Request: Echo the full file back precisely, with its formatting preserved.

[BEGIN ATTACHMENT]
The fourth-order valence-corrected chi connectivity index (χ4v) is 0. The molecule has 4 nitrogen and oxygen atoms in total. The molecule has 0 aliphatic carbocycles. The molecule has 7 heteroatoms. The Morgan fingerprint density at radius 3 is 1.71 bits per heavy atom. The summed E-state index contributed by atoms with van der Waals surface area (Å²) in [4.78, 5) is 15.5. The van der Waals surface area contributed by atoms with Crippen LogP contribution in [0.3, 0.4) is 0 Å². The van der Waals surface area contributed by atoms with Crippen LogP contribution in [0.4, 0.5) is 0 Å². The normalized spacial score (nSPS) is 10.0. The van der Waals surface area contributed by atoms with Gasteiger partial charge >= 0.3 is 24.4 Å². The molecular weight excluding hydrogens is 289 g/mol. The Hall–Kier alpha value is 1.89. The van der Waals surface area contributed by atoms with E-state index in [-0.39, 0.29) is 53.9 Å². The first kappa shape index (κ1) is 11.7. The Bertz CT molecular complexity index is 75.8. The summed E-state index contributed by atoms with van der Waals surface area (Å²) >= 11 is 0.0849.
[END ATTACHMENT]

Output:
The fourth-order valence-corrected chi connectivity index (χ4v) is 0. The molecule has 4 nitrogen and oxygen atoms in total. The molecule has 0 aliphatic carbocycles. The molecule has 7 heteroatoms. The Morgan fingerprint density at radius 3 is 1.71 bits per heavy atom. The summed E-state index contributed by atoms with van der Waals surface area (Å²) in [4.78, 5) is 15.5. The van der Waals surface area contributed by atoms with Crippen LogP contribution in [0.3, 0.4) is 0 Å². The van der Waals surface area contributed by atoms with Crippen LogP contribution in [0.4, 0.5) is 0 Å². The normalized spacial score (nSPS) is 10.0. The van der Waals surface area contributed by atoms with Gasteiger partial charge >= 0.3 is 24.4 Å². The molecular weight excluding hydrogens is 289 g/mol. The Hall–Kier alpha value is 1.89. The van der Waals surface area contributed by atoms with E-state index in [-0.39, 0.29) is 53.9 Å². The first kappa shape index (κ1) is 11.7. The Bertz CT molecular complexity index is 75.8. The summed E-state index contributed by atoms with van der Waals surface area (Å²) >= 11 is 0.0849.